Tuesday, February 1, 2011

“The trust relationship between this workstation and the primary domain failed.” after P2V / converting a physical server to a virtual machine

I was a part of a datacenter virtualization project a few months ago where we were p2v / cloning old physical hosts to virtual machines that was hosted by a new vSphere environment we have built and I received a call during one of the days when I wasn’t working on the project by my colleague about receiving the following error message when trying to log into the newly virtualized VM:

The trust relationship between this workstation and the primary domain failed.


Rather than jumping into what we did for the situation, let me list out some situations that could lead to this:

Scenario #1

Method: You’ve lived / hot cloned a physical server using vCenter Converter’s agent.

Reason: When you perform a live / hot clone a physical server, the source’s data drives are essentially snapshot-ed so the agent can copy data from a static source.  This means that the server is actually still operating and can change during the cloning process.  With respect to Active Directory, every computer joined to the domain actually has a computer password that we do not see and these passwords get reset over a certain amount of days (30 days is usually the default).  This ultimately means that there is a small chance that during the server’s computer password could have changed during cloning process because it has reached the 30 days.  This is the equivalent of taking your domain joined laptop and trying to use a Windows Vista or 7 restore to a year ago.  If you ever did that, you would most likely not be able to log onto your corporate domain anymore because you have restored your laptop is not using a computer password that has been changed.  For a bit more information about this, see one of my earlier posts:

Scenario #2

Method: You’ve cold cloned a physical server and had booted up the physical server again with access to the network after the cloning completed

Reason: The same reason applies to this scenario as it does with scenario #1.  The difference is that you’ve booted up your cold cloned physical server after the p2v process and there is a small chance that the server’s computer password age has reached end of life and therefore the physical server’s password changed.  This is why I always disconnect the NIC connections on the physical server if I ever had to boot the original server back up to, say, validate some settings.

Whether it’s scenario #1 or #2, keep in mind that the chances of this happening is extremely slim and throughout all the years I’ve been involved with cloning servers, it has only happened maybe 10 times.  With all that being said, I still try my best to always cold clone and not put cloned servers back on the network because other than something like this happening, there is always a chance that the server begins to serve its services and you may end up having users work off of a to-be-decommissioned server.


Whenever I come across such a problem, I usually propose 2 solutions:

Resolution #1

Method: Simply re-clone the server if time permits.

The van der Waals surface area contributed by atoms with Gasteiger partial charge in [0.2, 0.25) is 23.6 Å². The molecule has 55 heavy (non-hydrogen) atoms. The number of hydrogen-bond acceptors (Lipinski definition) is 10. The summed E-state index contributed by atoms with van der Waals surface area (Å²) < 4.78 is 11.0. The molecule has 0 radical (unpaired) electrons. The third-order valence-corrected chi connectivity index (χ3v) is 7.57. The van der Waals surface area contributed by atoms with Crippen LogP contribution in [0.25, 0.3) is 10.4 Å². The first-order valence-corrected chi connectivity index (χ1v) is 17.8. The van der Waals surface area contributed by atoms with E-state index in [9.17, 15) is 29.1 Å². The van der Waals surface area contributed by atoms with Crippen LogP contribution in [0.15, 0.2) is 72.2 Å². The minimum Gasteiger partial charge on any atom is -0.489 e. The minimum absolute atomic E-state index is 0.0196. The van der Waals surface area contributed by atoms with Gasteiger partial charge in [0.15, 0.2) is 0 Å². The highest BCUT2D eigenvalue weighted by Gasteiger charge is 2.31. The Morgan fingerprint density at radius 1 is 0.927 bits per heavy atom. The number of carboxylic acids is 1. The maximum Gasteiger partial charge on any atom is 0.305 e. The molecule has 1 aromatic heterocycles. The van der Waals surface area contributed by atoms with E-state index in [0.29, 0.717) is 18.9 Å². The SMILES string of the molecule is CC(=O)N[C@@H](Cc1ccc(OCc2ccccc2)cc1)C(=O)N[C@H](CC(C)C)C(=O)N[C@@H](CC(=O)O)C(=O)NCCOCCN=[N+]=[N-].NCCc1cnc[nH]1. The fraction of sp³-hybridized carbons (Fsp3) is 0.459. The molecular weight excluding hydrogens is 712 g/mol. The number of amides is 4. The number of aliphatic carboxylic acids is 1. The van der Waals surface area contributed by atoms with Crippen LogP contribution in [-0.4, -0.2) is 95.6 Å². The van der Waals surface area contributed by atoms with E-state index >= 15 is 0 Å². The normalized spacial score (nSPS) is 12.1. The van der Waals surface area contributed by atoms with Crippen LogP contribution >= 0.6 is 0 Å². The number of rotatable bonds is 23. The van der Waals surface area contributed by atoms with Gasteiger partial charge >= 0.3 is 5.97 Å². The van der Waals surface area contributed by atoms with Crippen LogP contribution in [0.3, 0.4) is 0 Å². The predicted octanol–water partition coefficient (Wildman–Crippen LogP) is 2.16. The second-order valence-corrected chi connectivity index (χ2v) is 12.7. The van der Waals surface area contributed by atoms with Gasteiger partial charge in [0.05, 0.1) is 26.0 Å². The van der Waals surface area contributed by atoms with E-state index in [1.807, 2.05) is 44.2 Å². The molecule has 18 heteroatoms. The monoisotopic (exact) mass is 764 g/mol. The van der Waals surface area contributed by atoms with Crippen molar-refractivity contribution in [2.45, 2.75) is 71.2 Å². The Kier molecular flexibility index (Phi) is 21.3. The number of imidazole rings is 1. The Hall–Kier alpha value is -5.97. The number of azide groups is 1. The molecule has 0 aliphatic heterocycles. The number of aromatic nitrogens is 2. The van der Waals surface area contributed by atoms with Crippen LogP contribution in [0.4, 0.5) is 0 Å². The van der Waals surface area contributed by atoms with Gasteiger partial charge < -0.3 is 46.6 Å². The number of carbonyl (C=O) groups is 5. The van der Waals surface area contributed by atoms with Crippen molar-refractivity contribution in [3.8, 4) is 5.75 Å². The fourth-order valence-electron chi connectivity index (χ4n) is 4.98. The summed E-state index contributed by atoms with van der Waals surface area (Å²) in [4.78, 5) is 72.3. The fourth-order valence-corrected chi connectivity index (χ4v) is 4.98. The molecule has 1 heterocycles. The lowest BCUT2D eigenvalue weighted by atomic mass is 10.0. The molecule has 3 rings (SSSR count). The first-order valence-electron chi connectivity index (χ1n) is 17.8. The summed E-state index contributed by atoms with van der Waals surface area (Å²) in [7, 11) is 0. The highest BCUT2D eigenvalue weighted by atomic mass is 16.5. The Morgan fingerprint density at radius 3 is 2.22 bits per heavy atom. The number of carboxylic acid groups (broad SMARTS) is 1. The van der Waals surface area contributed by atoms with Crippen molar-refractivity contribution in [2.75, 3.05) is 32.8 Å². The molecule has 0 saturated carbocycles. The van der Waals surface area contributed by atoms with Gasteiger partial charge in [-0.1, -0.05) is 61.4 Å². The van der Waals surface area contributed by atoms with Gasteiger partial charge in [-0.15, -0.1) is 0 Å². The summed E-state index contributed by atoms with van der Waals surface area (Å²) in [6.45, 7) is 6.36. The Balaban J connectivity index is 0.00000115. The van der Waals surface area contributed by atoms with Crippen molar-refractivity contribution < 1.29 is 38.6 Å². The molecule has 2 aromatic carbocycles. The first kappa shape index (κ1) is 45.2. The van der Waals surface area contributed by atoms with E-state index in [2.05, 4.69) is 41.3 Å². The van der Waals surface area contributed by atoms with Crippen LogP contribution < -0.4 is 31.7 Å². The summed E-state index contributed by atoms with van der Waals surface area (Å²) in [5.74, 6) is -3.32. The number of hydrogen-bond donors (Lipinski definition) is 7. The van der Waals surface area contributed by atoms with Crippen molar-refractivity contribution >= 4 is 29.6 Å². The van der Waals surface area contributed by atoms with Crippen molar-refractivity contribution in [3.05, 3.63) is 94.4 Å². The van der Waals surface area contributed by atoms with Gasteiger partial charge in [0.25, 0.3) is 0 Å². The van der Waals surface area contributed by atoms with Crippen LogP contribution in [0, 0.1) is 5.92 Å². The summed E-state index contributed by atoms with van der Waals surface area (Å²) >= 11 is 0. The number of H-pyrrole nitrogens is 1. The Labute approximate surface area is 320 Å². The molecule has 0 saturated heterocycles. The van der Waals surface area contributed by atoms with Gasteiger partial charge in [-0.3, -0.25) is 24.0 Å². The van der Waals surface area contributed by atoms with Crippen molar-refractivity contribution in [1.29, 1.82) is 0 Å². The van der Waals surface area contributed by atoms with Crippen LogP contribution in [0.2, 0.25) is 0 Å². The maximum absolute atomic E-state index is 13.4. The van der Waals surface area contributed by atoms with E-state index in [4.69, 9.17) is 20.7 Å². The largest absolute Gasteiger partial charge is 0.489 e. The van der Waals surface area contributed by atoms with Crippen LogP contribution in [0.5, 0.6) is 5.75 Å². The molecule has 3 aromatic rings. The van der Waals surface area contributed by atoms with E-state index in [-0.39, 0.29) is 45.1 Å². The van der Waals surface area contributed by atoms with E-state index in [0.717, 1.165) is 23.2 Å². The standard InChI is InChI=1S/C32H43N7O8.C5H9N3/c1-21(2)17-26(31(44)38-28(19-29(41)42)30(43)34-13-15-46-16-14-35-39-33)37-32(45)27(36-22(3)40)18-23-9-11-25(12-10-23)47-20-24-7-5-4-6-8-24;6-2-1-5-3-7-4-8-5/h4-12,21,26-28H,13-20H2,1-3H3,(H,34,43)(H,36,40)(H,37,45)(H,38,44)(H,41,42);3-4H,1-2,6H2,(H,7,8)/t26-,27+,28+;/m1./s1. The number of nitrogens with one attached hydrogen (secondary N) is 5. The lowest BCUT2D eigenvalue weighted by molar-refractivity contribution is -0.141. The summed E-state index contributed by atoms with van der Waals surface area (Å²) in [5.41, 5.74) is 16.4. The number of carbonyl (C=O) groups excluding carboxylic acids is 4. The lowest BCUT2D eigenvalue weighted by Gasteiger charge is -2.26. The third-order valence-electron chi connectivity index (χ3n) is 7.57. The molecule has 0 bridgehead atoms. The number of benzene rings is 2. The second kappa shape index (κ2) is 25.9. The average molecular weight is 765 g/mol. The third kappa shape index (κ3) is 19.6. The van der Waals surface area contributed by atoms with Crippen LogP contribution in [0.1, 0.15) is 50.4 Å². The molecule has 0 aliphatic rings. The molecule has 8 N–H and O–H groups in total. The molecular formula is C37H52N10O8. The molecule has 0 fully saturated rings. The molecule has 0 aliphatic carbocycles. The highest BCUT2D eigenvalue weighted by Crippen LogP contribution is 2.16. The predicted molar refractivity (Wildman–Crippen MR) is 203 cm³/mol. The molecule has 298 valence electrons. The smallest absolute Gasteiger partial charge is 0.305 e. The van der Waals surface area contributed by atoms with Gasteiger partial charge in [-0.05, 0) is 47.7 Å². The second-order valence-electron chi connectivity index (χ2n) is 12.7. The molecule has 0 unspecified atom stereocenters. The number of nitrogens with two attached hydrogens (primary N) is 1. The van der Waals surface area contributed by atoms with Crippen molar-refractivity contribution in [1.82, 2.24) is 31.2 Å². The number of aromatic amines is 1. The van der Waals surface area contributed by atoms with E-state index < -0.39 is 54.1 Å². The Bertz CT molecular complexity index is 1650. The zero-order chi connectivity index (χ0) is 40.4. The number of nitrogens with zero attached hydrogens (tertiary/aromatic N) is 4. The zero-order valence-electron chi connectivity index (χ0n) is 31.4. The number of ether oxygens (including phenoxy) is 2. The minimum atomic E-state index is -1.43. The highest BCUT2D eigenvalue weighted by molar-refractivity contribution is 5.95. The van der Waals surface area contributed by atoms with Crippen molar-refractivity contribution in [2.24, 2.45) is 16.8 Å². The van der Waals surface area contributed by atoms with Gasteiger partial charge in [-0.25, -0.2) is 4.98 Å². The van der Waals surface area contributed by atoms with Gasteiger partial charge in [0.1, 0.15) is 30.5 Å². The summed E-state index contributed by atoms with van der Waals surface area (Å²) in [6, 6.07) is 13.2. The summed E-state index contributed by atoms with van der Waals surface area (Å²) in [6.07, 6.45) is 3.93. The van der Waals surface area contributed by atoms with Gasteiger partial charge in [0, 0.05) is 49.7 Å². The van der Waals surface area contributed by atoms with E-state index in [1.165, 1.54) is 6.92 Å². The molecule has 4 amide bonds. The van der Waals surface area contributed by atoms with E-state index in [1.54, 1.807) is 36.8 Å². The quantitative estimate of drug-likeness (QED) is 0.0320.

Reason: This will ensure that all the data is up-to-date.

Resolution #2

Method: If the server does not have any services or applications dependent on the domain, reset the computer account then disjoin and rejoin the domain.

Reason: I usually prefer not to do this because there will be applications out there that can break if you disjoin and rejoin a server to the domain.  If you do decide to opt for this method, I would like to make it clear that you should RESET the computer account and not DELETE the computer account in Active Directory.  The reason is because when you reset a computer account, the server that is rejoined to the domain will retain the same GUID and SID while if you delete a computer account, the server you rejoin to the domain will create a new object and therefore have a new SID and GUID. 

Once of the other things you’ll most likely notice that you can’t log onto the domain with your domain account because your domain controllers no longer trust this server.  If you don’t have the local administrator password, one of the ways to get around this is to disconnect your NIC connections for this virtual machine which would look like this if it was a VMware ESXi virtual machine:


Once you’ve disconnected the NIC, you should now be able to log onto the virtual machine with any account that you’ve used to log onto it before because of cached credentials.  This method will not work if your domain has set a policy to not allow servers to cache credentials so if that’s the case, use a password reset CD like Hirens to reset the local administrator password.


Anonymous said...

Brilliant article. We had exactlt this issue but there are no VCP`s here so the simple fix of disconnecting the Virtual NIC sorted us.

PowerFET said...

Thank you Terence,

I read your post a little too late and allready had reset the computer account on the domain controller. So the original Server was without connection as well...

As my Server with the broken trust was a Exchange Server 2010 a removal from the domain was not an option for me (or at least not the first :-).
I searched arround a bit on the reset computer account problem and found a solution using the command NETDOM /RESETPWD
As long as the SID of the server didn't change and the computer account wasn't deleted, that should help as well in case your two sugestions are not applicable.

Maybe this helps as addition to your great post. Thanks again.


Phk said...

Hello. Isn't there a way to copy the key from the trusted machine to the recently untrusted each time it changes?

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